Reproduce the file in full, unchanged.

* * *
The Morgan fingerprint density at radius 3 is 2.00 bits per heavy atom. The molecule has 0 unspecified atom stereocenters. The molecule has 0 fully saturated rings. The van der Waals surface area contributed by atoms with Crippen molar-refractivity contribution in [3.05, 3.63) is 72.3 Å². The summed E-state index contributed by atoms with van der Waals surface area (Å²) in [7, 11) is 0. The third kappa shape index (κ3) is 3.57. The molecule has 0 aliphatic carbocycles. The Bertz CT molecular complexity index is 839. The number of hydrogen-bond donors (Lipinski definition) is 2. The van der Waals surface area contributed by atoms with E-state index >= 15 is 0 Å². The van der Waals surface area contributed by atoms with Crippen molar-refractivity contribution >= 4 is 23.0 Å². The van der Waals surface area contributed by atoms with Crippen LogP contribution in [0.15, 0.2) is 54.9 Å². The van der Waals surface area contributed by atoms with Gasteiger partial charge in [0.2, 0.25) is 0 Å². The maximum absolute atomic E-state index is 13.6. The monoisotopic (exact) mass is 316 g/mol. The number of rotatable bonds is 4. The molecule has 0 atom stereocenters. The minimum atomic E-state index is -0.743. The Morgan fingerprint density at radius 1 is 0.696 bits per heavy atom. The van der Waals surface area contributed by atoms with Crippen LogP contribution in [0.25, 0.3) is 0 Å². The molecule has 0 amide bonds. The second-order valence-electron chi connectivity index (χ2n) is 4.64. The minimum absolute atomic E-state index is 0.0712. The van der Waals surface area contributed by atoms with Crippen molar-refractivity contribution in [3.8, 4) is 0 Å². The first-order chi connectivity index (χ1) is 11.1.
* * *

The Morgan fingerprint density at radius 3 is 2.00 bits per heavy atom. The molecule has 0 unspecified atom stereocenters. The molecule has 0 fully saturated rings. The van der Waals surface area contributed by atoms with Crippen molar-refractivity contribution in [3.05, 3.63) is 72.3 Å². The summed E-state index contributed by atoms with van der Waals surface area (Å²) in [7, 11) is 0. The third kappa shape index (κ3) is 3.57. The molecule has 0 aliphatic carbocycles. The Bertz CT molecular complexity index is 839. The number of hydrogen-bond donors (Lipinski definition) is 2. The van der Waals surface area contributed by atoms with E-state index >= 15 is 0 Å². The van der Waals surface area contributed by atoms with Crippen molar-refractivity contribution >= 4 is 23.0 Å². The van der Waals surface area contributed by atoms with Crippen LogP contribution in [0.15, 0.2) is 54.9 Å². The van der Waals surface area contributed by atoms with Gasteiger partial charge in [0.2, 0.25) is 0 Å². The maximum absolute atomic E-state index is 13.6. The monoisotopic (exact) mass is 316 g/mol. The number of rotatable bonds is 4. The molecule has 0 atom stereocenters. The minimum atomic E-state index is -0.743. The Morgan fingerprint density at radius 1 is 0.696 bits per heavy atom. The van der Waals surface area contributed by atoms with Crippen LogP contribution in [0.25, 0.3) is 0 Å². The molecule has 0 amide bonds. The second-order valence-electron chi connectivity index (χ2n) is 4.64. The minimum absolute atomic E-state index is 0.0712. The van der Waals surface area contributed by atoms with Crippen molar-refractivity contribution in [3.8, 4) is 0 Å². The first-order chi connectivity index (χ1) is 11.1.